One of the most recent blockbusters in the box office within the past year was Inception, a mind-boggling thriller directed by Christopher Nolan. The movie stars the popular actor Leonardo DiCaprio as Dom Cobb, a fugitive who specializes in extraction – the practice of stealing an idea from one’s brain and planting it inside another. Cobb’s fugitive persona has cost him the unthinkable, but he and his team are offered a second chance, that is, if they are capable of performing a task that is thought to be impossible; inception. Not unlike extraction, inception involves simply placing an idea in someone’s brain rather than stealing one first. Seems simple, right? Just perform inception and pull off a sly yet perfect crime.
Not so fast. No matter the intelligence and miraculous skill of Cobb and his team of geniuses, nothing could possibly prepare them for the world’s – or rather Cobb’s – most dangerous enemy.
One of the most fascinating points of this movie is the thrilling use of CGI technology. Almost each and every scene of both the simple and climatic events within the film use this form of technology, adding in visual twists that only deepen your enthrallment with the rollercoaster storyline. Sudden plot twists are enhanced by the exciting and mind-blowing visual effects. The almost non-stop action during the film is amplified by said effects, which only increases the entertainment.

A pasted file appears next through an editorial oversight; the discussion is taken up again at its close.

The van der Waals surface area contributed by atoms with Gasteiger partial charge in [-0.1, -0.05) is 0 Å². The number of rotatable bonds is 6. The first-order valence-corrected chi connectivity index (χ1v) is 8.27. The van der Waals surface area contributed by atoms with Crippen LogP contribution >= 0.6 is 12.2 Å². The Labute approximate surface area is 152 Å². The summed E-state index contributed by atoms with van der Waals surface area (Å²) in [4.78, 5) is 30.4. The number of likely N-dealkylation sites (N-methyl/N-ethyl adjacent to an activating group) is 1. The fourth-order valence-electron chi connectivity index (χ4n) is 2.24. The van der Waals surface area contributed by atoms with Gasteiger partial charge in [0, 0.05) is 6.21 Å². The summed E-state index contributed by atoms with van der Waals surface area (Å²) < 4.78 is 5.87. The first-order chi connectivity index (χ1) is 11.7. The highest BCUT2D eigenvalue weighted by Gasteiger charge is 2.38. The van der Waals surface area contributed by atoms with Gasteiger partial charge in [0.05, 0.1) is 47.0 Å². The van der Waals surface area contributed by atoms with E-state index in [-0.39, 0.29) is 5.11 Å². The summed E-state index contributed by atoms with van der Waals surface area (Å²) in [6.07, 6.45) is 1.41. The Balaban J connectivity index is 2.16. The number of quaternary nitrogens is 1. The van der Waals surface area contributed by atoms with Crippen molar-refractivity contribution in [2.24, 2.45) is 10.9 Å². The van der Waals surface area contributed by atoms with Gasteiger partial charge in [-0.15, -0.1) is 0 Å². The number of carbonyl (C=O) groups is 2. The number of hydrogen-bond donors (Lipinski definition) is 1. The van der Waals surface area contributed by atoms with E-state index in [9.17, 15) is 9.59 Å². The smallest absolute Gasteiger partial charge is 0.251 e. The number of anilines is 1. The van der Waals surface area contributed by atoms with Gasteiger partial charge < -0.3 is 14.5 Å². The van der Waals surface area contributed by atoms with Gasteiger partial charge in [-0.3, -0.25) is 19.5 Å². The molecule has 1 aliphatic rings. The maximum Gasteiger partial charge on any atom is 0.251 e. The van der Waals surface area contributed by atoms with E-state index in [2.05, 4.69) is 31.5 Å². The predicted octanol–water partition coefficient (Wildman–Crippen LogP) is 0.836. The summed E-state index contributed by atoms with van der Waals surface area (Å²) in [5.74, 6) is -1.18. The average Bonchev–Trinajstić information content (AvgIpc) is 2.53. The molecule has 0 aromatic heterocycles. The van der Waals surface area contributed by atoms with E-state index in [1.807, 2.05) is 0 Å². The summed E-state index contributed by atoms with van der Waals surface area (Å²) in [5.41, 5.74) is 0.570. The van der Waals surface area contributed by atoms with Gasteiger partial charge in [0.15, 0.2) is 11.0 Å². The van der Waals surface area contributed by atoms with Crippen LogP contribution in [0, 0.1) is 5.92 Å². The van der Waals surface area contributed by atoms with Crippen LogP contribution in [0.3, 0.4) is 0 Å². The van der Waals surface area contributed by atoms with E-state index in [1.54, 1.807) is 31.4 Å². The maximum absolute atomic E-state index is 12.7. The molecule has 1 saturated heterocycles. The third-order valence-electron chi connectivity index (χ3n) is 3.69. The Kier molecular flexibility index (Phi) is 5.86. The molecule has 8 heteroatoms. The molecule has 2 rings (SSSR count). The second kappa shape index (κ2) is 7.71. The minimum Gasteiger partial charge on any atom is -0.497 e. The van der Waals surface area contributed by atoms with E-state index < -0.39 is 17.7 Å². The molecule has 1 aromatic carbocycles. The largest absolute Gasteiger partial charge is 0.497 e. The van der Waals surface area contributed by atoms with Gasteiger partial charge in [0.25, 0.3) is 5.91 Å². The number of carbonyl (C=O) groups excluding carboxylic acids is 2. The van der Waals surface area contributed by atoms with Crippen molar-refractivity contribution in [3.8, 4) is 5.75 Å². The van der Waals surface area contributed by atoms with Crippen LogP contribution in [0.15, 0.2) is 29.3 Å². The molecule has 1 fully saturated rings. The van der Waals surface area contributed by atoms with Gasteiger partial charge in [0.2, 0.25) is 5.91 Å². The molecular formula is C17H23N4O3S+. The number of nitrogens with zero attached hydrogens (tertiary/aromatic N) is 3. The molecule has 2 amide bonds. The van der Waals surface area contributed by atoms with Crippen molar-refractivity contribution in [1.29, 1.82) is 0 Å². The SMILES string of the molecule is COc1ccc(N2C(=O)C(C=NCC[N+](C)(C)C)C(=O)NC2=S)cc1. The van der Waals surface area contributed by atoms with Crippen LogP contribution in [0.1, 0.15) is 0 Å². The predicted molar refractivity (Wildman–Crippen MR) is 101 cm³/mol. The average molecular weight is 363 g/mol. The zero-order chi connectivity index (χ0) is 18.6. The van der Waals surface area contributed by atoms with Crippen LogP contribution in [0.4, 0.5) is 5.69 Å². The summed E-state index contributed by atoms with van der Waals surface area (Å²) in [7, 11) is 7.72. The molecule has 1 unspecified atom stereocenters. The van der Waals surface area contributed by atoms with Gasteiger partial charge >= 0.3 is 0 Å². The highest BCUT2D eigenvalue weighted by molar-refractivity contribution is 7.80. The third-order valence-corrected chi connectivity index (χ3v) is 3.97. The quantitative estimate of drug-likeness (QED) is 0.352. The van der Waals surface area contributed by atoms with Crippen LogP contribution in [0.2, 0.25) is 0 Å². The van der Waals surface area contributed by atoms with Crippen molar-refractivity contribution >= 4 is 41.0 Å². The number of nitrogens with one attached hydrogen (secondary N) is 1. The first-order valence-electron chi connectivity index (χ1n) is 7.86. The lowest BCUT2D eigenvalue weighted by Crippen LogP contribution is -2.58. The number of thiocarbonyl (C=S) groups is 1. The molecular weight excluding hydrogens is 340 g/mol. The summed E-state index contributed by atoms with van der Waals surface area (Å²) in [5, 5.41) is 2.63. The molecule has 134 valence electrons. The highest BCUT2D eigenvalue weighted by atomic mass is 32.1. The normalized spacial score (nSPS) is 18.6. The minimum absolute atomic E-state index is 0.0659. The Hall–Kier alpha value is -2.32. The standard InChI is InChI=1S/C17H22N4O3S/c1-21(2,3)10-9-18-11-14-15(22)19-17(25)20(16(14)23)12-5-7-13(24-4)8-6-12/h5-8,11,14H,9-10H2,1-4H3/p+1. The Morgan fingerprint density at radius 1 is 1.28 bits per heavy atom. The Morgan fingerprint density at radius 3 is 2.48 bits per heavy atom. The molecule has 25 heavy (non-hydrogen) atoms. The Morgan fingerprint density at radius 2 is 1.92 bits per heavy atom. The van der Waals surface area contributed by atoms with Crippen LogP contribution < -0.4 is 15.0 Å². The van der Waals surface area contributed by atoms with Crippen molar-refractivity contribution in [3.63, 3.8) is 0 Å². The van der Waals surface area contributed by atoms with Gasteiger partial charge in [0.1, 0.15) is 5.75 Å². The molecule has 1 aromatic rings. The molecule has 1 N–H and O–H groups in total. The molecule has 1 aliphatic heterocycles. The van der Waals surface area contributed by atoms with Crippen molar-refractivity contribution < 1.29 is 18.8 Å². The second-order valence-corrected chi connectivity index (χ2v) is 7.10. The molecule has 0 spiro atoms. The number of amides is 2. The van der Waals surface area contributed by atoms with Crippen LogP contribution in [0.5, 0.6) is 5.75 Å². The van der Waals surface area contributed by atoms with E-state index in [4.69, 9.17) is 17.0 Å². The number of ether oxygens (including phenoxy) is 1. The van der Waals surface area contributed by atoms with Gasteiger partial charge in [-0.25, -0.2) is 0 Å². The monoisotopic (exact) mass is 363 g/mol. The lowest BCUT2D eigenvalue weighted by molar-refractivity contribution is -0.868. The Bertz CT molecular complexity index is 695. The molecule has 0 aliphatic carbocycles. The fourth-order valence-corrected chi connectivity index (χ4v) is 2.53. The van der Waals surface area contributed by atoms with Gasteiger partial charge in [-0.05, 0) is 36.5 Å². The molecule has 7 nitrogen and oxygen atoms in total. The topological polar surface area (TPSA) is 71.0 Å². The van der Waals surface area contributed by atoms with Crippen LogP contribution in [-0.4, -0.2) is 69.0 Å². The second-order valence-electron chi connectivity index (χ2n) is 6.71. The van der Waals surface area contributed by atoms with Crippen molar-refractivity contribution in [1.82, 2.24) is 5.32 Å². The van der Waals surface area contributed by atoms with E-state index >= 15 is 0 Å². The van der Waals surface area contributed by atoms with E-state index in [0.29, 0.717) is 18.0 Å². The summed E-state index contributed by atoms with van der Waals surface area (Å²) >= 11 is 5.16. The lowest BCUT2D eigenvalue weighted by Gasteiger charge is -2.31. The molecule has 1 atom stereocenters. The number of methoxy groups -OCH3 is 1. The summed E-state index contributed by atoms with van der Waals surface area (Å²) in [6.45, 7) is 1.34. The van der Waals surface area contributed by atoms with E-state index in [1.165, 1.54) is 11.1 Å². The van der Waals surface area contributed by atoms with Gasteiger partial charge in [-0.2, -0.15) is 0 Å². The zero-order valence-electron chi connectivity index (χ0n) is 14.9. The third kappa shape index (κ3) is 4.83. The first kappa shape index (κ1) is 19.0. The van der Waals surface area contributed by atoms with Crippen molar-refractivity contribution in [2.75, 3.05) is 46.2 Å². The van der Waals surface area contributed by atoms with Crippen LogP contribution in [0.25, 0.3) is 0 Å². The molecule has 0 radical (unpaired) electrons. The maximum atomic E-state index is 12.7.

Not only does this film satisfy your mind’s craving for visual action, it has its share of baffling scenarios that play with your brain and your ability to comprehend the constant climaxes and turns that the storyline throws in your direction. The bulk of the movie takes places inside different levels of a dream; in my opinion, this is also one of the most interesting components. What really got me thinking was the fact that the entire setting was a dream within a dream within yet another dream and so on. Each level delves deeper into the dreamer’s mind, revealing their dark secrets and innermost thoughts. The idea of dreams within dreams does cause some confusion within the plot line, but in turn keeps you guessing throughout the course of the film about where exactly the characters are standing. There is also the alluring idea of ‘limbo’. It is stated in the beginning of the movie that when you die in a dream, you simply wake up into reality. This is not the case when you are in a dream within a dream. When you are in deep levels of one’s dream, your death would result in falling into a place called limbo, in which you do not wake from the dream what can feel like fifty years or even longer. This also made a great addition to the storyline in my opinion, because it adds an extra sense of tension instead of simply “if you die, you’ll wake up, no big deal”.
All in all, this was one confusing, baffling and exciting movie; yet an amazing one all the same. The incredible visual effects coupled with the topsy-turvy storyline makes for a greatly enthralling film that will forever keep you guessing about what exactly goes down in your subconscious.